It seemed like we were both on the same page, until a weekend afternoon spent casually discussing upcoming travel plans sent everything I had built up in my mind cascading down like dominoes. After talking about our big spring trip for 2016, some smaller excursions coming up in the summer, and a potential idea for a long weekend getaway in the fall, Remus mentioned how next spring he’d like to do a truly major vacation, like the Pacific Coast Highway trip we took the year before. I instantly felt my stomach drop out from underneath me.
That would be Spring 2017…is he not thinking that we’ll be doing something kind of important in that timeframe…?
I cautiously broached this very question with him, trying to make it clear that I wasn’t attempting to pressure him into making a decision here and now, while desperately trying to establish if I had actually created this phantom wedding timeline out of nothing.
“Oh…well, maybe. I wasn’t really thinking of that.”
“OK…well, we had previously said spring would be the best time to do it. And had set 2017 as the target year. So that would mean Spring 2017. And if we’re doing it then, that would mean we should be looking for a venue soon-ish…so…” I trailed off, hoping he would fill in the unspoken, do you think we might be getting engaged now…ish?
I got the exact opposite reaction I was hoping for, as he cited fall as perhaps a better time, or if we pushed things to 2018 it wouldn’t be the end of the world. And while either a fall or a 2018 wedding certainly wouldn’t be the end of the world, I felt immediately devastated because even hypothetical wedding planning can apparently push the most level-headed woman to the brink.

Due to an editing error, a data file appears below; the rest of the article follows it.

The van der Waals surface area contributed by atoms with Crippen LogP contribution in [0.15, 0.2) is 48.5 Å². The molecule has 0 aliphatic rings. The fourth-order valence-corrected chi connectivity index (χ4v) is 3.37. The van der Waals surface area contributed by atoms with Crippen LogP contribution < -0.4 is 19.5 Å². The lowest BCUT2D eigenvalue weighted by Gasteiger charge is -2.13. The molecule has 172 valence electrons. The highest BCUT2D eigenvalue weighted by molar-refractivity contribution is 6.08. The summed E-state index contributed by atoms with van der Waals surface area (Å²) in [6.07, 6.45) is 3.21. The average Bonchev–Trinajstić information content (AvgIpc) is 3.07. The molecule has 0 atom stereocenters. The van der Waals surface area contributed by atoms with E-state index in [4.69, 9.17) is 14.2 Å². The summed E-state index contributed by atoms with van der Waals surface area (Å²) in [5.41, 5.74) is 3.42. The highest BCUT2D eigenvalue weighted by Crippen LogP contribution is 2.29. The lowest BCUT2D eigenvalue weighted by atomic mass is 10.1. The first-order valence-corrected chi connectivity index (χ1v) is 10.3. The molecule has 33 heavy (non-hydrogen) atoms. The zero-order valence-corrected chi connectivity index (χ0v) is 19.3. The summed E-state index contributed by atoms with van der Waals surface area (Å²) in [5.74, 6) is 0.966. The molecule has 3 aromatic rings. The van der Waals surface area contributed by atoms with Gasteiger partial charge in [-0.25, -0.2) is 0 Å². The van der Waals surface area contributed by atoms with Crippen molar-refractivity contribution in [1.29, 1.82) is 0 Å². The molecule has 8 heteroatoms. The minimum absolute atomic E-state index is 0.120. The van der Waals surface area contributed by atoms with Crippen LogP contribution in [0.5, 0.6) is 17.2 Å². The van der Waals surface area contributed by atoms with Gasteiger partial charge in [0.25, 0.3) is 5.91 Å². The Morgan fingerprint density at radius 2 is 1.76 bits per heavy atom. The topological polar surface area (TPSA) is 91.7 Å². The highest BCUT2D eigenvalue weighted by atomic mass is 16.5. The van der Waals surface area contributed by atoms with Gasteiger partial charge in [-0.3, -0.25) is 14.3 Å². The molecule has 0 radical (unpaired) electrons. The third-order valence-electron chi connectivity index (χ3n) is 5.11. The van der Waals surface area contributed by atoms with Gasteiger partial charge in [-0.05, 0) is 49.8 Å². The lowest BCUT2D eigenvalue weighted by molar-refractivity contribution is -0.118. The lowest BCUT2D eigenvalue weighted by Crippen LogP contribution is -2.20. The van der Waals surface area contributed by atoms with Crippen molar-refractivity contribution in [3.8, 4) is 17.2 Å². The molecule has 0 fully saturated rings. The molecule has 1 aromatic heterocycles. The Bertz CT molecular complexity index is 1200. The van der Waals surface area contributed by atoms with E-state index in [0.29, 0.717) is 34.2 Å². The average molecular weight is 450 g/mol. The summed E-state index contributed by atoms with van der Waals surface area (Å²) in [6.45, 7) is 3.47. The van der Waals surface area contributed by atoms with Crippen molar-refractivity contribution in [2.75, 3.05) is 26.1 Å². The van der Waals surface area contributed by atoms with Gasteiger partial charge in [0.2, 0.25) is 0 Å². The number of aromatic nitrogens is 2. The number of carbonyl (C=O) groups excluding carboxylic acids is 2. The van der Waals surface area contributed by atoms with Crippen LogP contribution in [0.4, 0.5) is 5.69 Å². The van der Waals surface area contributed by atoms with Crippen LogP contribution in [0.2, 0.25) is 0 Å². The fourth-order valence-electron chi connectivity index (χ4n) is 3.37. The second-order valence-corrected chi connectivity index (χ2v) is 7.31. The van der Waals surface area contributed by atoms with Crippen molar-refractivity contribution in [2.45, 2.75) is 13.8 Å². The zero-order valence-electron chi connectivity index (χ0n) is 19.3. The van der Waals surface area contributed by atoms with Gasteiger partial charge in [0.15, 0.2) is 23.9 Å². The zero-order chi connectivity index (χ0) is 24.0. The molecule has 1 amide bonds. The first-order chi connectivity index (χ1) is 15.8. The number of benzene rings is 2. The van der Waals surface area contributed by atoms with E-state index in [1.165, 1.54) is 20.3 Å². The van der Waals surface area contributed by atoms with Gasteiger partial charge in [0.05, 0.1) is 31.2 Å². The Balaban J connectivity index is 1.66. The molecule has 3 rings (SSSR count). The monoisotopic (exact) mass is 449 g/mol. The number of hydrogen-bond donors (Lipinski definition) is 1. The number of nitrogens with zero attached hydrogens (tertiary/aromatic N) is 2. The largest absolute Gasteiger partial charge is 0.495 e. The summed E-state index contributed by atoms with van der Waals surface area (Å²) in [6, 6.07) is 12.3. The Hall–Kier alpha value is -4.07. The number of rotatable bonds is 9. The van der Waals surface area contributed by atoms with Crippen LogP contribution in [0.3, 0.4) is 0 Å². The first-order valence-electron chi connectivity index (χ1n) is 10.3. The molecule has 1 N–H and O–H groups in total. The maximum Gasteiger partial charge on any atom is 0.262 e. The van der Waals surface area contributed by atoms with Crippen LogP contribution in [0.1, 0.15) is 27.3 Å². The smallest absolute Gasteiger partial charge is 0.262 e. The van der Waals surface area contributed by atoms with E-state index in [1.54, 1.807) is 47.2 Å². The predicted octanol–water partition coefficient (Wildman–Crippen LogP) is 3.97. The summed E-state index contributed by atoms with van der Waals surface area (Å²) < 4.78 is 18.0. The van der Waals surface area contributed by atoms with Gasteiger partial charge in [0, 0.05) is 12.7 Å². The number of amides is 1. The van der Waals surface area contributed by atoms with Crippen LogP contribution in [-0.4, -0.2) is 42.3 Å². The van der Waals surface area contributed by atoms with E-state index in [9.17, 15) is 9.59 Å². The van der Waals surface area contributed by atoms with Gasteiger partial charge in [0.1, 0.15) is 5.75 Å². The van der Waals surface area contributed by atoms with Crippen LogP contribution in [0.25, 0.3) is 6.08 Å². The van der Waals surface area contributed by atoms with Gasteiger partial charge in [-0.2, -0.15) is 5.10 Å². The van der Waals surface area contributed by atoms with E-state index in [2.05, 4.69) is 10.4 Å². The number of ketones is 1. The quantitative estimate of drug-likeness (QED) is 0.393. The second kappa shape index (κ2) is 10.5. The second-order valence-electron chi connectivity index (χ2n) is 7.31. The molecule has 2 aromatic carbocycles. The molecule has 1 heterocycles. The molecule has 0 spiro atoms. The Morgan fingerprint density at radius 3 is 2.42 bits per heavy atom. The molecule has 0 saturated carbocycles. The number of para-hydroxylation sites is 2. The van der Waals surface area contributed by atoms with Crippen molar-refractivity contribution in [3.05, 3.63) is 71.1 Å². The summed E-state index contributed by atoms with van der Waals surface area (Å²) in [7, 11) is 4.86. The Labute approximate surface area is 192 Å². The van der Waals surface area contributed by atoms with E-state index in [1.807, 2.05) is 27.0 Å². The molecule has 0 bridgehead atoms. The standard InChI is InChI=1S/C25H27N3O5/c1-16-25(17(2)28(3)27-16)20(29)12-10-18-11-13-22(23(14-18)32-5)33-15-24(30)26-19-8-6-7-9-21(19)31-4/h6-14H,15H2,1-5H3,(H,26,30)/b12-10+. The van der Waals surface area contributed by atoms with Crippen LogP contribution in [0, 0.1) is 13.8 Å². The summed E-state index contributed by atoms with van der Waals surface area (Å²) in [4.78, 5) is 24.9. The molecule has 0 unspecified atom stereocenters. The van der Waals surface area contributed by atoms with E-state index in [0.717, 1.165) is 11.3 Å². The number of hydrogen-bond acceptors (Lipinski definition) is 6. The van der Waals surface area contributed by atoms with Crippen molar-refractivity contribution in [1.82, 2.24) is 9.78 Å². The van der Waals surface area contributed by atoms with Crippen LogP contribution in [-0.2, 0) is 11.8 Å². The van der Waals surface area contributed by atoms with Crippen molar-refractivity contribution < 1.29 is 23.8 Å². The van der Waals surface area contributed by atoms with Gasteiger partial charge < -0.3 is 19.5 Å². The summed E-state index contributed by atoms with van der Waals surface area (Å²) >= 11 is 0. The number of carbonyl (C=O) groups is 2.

I was in a funk for the rest of the day, feeling sadly disconnected from the man I’m almost always in sync with, and troubled that he apparently wasn’t ready for this major life step that I didn’t seem to be afraid of.
When I finally came to him in tears that night, fretting about us not being on the same page, and declaring, “This is why I hate surprises! I’m a planner!,” he assured me that we were on the same page, and it wasn’t an issue of him not being ready, but that he simply wasn’t ready to propose that instant. While my practical nature says, “OMG, can we just do this thing already?!,” his slightly-more-romantic nature wants the time and breathing room to plan out and enact a proposal that I won’t see coming, will make for a good story to tell others, and neither of us will ever forget. And so I need to relax and let him have his time to plan the moment, because the proposal is the one part of the whole wedding circus over which men are able to have complete ownership, which I realized after he pointed out, “If it’s any consolation, once the initial ask is done, you’ll get to plan pretty much everything else.”
And that’s when I remember everything that goes into putting together a wedding--Do we have to have a theme? Who officiates when neither of us have any religious affiliations? When do I have to start watching Say Yes to the Dress?--and I’m in a whole new special sort of personal hell.
Follow-up: We got engaged on November 7, and are planning at Fall 2017 wedding.